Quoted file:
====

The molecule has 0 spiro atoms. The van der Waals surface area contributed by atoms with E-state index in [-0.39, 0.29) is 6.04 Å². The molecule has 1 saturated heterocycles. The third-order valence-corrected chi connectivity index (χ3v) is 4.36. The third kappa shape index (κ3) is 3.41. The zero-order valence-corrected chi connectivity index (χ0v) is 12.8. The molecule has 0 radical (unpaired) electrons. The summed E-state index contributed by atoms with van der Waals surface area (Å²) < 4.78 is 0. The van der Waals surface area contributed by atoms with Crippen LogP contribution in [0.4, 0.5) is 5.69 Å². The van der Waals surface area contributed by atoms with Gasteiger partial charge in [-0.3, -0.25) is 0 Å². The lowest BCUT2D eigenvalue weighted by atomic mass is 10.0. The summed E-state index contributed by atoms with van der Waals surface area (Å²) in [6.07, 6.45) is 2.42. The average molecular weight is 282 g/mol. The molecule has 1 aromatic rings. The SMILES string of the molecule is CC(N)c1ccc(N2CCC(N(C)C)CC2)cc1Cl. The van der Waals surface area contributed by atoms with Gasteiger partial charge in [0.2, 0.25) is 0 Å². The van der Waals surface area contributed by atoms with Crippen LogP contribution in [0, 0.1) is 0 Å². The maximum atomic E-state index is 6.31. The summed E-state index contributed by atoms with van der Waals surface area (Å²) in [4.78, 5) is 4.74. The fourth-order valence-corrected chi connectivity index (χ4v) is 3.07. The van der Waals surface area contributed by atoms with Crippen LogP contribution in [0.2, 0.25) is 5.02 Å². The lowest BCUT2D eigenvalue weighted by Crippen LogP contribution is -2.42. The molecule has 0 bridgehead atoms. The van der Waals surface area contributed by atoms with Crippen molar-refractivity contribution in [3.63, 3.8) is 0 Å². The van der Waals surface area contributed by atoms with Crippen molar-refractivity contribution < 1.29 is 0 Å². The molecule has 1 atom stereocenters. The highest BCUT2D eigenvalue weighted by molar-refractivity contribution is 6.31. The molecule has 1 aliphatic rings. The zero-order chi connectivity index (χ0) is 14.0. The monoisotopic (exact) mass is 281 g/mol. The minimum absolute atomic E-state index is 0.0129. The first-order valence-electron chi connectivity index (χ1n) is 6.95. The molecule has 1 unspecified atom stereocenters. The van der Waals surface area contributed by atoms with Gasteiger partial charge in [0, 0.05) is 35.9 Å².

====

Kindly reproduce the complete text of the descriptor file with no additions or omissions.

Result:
The molecule has 0 spiro atoms. The van der Waals surface area contributed by atoms with E-state index in [-0.39, 0.29) is 6.04 Å². The molecule has 1 saturated heterocycles. The third-order valence-corrected chi connectivity index (χ3v) is 4.36. The third kappa shape index (κ3) is 3.41. The zero-order valence-corrected chi connectivity index (χ0v) is 12.8. The molecule has 0 radical (unpaired) electrons. The summed E-state index contributed by atoms with van der Waals surface area (Å²) < 4.78 is 0. The van der Waals surface area contributed by atoms with Crippen LogP contribution in [0.4, 0.5) is 5.69 Å². The van der Waals surface area contributed by atoms with Gasteiger partial charge in [-0.3, -0.25) is 0 Å². The lowest BCUT2D eigenvalue weighted by atomic mass is 10.0. The summed E-state index contributed by atoms with van der Waals surface area (Å²) in [6.07, 6.45) is 2.42. The average molecular weight is 282 g/mol. The molecule has 1 aromatic rings. The SMILES string of the molecule is CC(N)c1ccc(N2CCC(N(C)C)CC2)cc1Cl. The van der Waals surface area contributed by atoms with Gasteiger partial charge in [0.2, 0.25) is 0 Å². The van der Waals surface area contributed by atoms with Crippen LogP contribution in [0, 0.1) is 0 Å². The maximum atomic E-state index is 6.31. The summed E-state index contributed by atoms with van der Waals surface area (Å²) in [4.78, 5) is 4.74. The fourth-order valence-corrected chi connectivity index (χ4v) is 3.07. The van der Waals surface area contributed by atoms with Crippen LogP contribution in [0.2, 0.25) is 5.02 Å². The lowest BCUT2D eigenvalue weighted by Crippen LogP contribution is -2.42. The molecule has 0 bridgehead atoms. The van der Waals surface area contributed by atoms with Crippen molar-refractivity contribution in [3.63, 3.8) is 0 Å². The van der Waals surface area contributed by atoms with Crippen molar-refractivity contribution < 1.29 is 0 Å². The molecule has 1 atom stereocenters. The highest BCUT2D eigenvalue weighted by molar-refractivity contribution is 6.31. The molecule has 1 aliphatic rings. The zero-order chi connectivity index (χ0) is 14.0. The monoisotopic (exact) mass is 281 g/mol. The minimum absolute atomic E-state index is 0.0129. The first-order valence-electron chi connectivity index (χ1n) is 6.95. The molecule has 1 unspecified atom stereocenters. The van der Waals surface area contributed by atoms with Gasteiger partial charge in [0, 0.05) is 35.9 Å².